By Vonda Vantil, Social Security Public Affairs Specialist
Question: My grandmother receives Supplemental Security Income (SSI) benefits. She may have to enter a nursing home to get the long-term care she needs. How does this affect her SSI benefits?
Answer: Moving to a nursing home could affect your grandmother’s SSI benefits, depending on the type of facility. In many cases, we have to reduce or stop SSI payments to nursing home residents, including when Medicaid covers the cost of the nursing home care. When your grandmother enters or leaves a nursing home, assisted living facility, hospital, skilled nursing facility, or any other kind of institution, you must notify Social Security right away. Learn more about SSI reporting responsibilities at www.socialsecurity.gov/ssi. You can call Social Security’s toll-free number, 1-800-772-1213 (TTY 1-800-325-0778) to report a change.
Question: I am applying for disability benefits. Why do I have to answer questions about my previous job and education?
Answer: When making a decision regarding disability benefits, the Disability Determination Services, or DDS, uses information related to your prior work and education levels to supplement the medical information. This helps DDS to determine how your conditions relate to your past relevant work. For more information regarding the disability process, please visit www.socialsecurity.gov/disabilityssi/.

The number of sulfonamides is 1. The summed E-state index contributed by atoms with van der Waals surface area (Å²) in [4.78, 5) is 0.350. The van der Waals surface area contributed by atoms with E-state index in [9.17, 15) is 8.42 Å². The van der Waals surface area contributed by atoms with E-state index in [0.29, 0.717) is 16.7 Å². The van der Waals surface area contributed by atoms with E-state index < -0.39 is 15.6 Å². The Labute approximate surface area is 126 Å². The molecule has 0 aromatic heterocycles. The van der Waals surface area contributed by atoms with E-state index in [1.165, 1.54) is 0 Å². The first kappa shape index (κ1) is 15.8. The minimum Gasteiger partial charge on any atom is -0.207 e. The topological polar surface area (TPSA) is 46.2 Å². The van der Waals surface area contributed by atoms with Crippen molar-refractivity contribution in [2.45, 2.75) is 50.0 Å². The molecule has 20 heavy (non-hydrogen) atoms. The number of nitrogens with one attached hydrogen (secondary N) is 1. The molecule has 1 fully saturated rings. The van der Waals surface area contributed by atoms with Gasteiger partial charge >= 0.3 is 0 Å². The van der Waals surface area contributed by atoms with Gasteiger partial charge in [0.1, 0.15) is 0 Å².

Question: I currently receive Social Security disability benefits. I now have a second serious disability. Can my monthly benefit amount be increased?
Answer: No. Your Social Security disability benefit amount is based on the amount of your lifetime earnings before your disability began and not the number of disabling conditions or illnesses you may have. For more information, go to www.socialsecurity.gov/disability.
Question: Although I stopped working a few years ago, I had additional seasonal earnings after my retirement. Will my monthly Social Security retirement benefit increase?
Answer: Each year, we review the records for all working Social Security recipients to see if additional earnings may increase their monthly benefit amounts. If an increase is due, we calculate a new benefit amount and pay the increase retroactive to January following the year of earnings. You can learn more about how work affects your benefits by reading our publication, How Work Affects Your Benefits, at www.socialsecurity.gov/pubs.
Question: I’m retiring early, at age 62, and I receive investment income from a rental property I own. Does investment income count as earnings?
Answer: No. We count only the wages you earn from a job or your net profit if you’re self-employed. Non-work income such as annuities, investment income, interest, capital gains, and other government benefits are not counted and will not affect your Social Security benefits. Most pensions will not affect your benefits. However, your benefit may be affected by government pensions earned through work on which you did not pay Social Security tax. You can retire online at www.socialsecurity.gov. For more information, call us toll-free at 1-800-772-1213 (TTY 1-800-325-0778).
Vonda VanTil is the Public Affairs Specialist for West Michigan. You can write her c/o Social Security Administration, 3045 Knapp NE, Grand Rapids MI 49525 or via email at email@example.com